There are many types of wasps and other stinging insects throughout Texas. Believe it or not, stinging insects, including wasps, are considered beneficial to the ecosystem, either through pollination and/or by eliminating other bothersome pests. “Social wasps” (i.e., Paper wasps, yellowjackets, hornets, etc.) are also considered predatory species which hunt down and feed on various species of nuisance insects as part of their diets. But that doesn’t mean you want lots of them around.
Wasps that are known to live in Southeast Texas include: Paper wasps, yellowjackets, and hornets.
Paper wasps are brown to black in color with yellow/orange markings and grey wings. They have very narrow waists, with long, thin legs. A Paper wasp nest will usually house between 75 to 100 wasps at most, including their queen. These wasps can get aggressive if they feel threatened. Their nests are often found underneath the eaves of roofs, up in the corners of covered patios, or in garages.
Yellow jackets are considered among the most aggressive of wasp species, if not THE most aggressive. Yellowjackets are black and yellow, with patterned striping and segmented, narrow bodies (but not quite as narrow as Paper wasps). More often than not, yellowjackets nest in the ground or on low hanging bushes, or even in tree hollows. They can have from 1,000 to 5,000 occupants in one of their nests. A yellowjacket “supernest” was discovered once, containing more than 100,000 stinging insects!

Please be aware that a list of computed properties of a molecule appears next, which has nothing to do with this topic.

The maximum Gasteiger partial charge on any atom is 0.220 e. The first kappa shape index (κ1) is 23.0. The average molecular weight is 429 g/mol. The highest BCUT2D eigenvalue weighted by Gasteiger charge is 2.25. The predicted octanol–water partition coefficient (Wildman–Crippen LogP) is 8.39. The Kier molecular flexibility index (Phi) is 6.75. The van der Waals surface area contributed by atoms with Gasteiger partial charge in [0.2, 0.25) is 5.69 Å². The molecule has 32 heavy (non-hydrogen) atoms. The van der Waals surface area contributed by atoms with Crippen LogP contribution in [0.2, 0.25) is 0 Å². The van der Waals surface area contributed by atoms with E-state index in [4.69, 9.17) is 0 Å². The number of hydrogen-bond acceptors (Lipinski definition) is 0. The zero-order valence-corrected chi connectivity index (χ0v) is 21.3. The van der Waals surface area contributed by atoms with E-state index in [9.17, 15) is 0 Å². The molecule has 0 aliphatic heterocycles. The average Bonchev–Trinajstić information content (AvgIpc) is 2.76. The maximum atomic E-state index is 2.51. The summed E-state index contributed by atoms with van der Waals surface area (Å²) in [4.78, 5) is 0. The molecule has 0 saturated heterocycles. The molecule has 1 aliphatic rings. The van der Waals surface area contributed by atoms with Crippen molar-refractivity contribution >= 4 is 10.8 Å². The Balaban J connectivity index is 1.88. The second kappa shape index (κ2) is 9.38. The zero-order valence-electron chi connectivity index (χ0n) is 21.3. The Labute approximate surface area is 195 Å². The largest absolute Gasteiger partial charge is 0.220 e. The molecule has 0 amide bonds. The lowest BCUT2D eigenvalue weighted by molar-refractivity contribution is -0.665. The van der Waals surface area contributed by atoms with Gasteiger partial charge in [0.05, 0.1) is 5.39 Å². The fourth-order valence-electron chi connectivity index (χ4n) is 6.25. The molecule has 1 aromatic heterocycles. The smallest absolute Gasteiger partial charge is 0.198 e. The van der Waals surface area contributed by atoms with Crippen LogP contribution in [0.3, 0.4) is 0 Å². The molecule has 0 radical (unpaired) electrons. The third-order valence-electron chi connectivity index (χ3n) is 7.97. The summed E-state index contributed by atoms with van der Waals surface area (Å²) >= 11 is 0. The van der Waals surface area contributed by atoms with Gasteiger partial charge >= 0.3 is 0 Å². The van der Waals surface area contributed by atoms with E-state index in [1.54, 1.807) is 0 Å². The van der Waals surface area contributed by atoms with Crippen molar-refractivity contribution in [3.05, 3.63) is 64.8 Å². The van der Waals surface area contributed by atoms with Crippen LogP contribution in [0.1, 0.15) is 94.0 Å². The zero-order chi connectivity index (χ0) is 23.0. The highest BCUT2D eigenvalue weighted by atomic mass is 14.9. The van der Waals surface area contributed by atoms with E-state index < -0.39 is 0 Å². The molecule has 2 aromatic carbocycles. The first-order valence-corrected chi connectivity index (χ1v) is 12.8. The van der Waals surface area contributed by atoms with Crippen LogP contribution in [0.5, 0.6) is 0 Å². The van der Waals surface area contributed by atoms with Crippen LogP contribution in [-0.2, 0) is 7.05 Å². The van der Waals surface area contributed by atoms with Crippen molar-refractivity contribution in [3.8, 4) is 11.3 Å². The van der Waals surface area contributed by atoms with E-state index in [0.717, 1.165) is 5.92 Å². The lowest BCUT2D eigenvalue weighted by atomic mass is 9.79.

Baldfaced hornets are the only “hornets” found in Texas, though this particular wasp is in reality a type of yellowjacket. They are black and more white in color, and build high-hanging nests constructed with chewed wood fiber and with an entrance around the bottom. Baldfaced hornet nests can be up to three feet in length. These wasps are not quite as aggressive as other wasp species, but will sting if provoked.
Mud daubers typically measure between 3/4″ and a full inch long, and vary in color, but are mostly all dark brown or black. Sometimes Mud daubers have yellow markings, or even a shiny bluish-black color. They are very narrow and spindly looking, but not very aggressive. Unless they’re provoked. Mud daubers are NOT social wasps, and are loners. Each nest is built for one Mud dauber and its young, and the nests are actually built out of mud. Nests are usually found in quiet, out-of-the-way areas.
Other wasps commonly encountered in Texas include Mexican Honey wasps and Cicada killers.
Are Wasps Dangerous?
Wasps, especially social wasps, are known to inflict multiple painful stings if they feel threatened, even if it’s by accident. They are instinctively territorial and protective of their nests and queen. Most of the time, they won’t even notice your existence.
For those who are allergic to wasp stings, severe allergic reactions can prove fatal. Medical attention should be sought immediately in the case of someone allergic being stung.
Wasps are just part of life in Texas, no matter what preventive steps you take. You can definitely help conditions to reduce wasp numbers in your yard, but do you want to spend all your free time taking care of wasp problems? If you are overwhelmed by a wasp problem, spending too much time managing them, or even for preventive maintenance contact our Texas pest control experts today! You and your family should be enjoying the quiet of a yard free of wasps.
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